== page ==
Students who have failed or not submitted the portfolio activities must submit a 750-word research proposal on the same topic as your literature review. You are to imagine that you are going to undertake a research project. The main purpose of a research proposal is to clearly define the topic area and to show you understand your research area. It also demonstrates you understand how to conduct a research study.
Your proposal should consist of the following (please use these sub-headings):
- Research Context: The proposal should explain the broad background against which you would conduct your research. You should include a brief overview of the general area of study within which your proposed research falls and why it is important to conduct further research on this topic area. You should therefore, explain the rationale and significance of your research (see workshop portfolio exercise 1).
- Research Aims and Objectives: The proposal should set out the central aim and objectives that would guide your research. To state your aim, either you can have a concise statement about what you hope to achieve through your research or you can have a main research question. Objectives are how you intend to achieve the aim. They will include the specific means of answering the research question that you have posed and details of the key issues involved. To write your objectives you may have at least three statements or sub-questions. Be realistic while writing your aim and objectives. There are common pitfalls such as the scope being too broad, not including enough detail, being too simplistic, being too ambitious, etc. (seeworkshop portfolio exercise 2).
- Research Methods: The proposal should outline your research methods, explaining how you would go about conducting your research, if you were to actually do it. Your methods may include secondary data sources and/or primary data sources. If your proposed research is based on secondary data sources, you should explain where your key sources (e.g. journal articles and books) are located (e.g. UWE library databases). If you suggest using primary research then explain which methods (e.g. survey, interviews, and focus groups) you could use. In addition, discuss whether your secondary/primary sources will provide you qualitative and/or qualitative data (see workshop portfolio exercise 5).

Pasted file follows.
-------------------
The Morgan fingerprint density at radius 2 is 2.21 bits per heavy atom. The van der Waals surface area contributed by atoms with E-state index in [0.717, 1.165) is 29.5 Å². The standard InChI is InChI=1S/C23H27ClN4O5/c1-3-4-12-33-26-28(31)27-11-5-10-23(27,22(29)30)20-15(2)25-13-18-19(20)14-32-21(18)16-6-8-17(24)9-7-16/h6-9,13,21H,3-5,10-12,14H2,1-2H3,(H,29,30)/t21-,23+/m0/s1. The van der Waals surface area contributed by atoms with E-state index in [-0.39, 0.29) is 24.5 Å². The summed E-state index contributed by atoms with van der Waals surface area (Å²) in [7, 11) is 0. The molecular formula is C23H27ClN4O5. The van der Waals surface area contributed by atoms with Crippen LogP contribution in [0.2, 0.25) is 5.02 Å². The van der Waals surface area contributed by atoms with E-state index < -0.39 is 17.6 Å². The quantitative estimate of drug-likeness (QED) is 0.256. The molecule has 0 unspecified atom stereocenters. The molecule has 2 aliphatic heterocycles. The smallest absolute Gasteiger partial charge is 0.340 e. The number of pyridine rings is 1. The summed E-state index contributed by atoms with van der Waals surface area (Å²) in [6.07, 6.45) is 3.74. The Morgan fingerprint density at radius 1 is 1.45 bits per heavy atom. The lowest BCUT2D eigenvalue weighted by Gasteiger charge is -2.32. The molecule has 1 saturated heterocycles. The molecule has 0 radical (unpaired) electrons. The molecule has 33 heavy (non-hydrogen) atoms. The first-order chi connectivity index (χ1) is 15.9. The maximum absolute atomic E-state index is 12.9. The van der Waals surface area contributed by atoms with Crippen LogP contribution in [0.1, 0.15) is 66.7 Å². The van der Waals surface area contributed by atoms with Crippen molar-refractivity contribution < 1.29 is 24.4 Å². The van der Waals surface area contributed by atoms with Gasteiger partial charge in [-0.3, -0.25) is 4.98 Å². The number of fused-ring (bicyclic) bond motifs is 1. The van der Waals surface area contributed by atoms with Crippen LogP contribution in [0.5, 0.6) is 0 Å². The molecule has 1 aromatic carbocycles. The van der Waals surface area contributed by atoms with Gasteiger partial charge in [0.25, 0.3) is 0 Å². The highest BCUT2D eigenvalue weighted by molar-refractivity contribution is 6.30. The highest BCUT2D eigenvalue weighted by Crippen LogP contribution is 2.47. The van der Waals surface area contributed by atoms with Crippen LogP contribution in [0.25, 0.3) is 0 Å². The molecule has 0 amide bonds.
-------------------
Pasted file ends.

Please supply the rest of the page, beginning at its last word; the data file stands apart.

- Ethical Considerations: The proposal should address the ethical concerns related to yourstudy. Explain ethical considerations you will have to make before conducting your research. Address the issues of participants’ informed consent, anonymity and confidentiality of the data and personal safety (see workshop portfolio exercise 4).
- References: It is essential that you reference your work properly. You need to provide references in the main text with all ideas, theories, quotes and statistics you have used to write this proposal. Provide a complete list of full references at the end which should match the references provided in the text. The method students MUST use is the Harvard system, a guide to which can be found via the UWE library home page, under ‘Referencing Guide’.
- Leave enough time to proofread and edit your work.
- You can use headings in a research proposal to structure your work.
- Try to be very close to the word count. If you have less words, then carefully read your work again as you may have missed a section or not included enough information. The work beyond the maximum word count will not be marked.
- The reference list is not part of the word count.
- Avoid excessive use of quotations and properly reference your work to avoid plagiarism.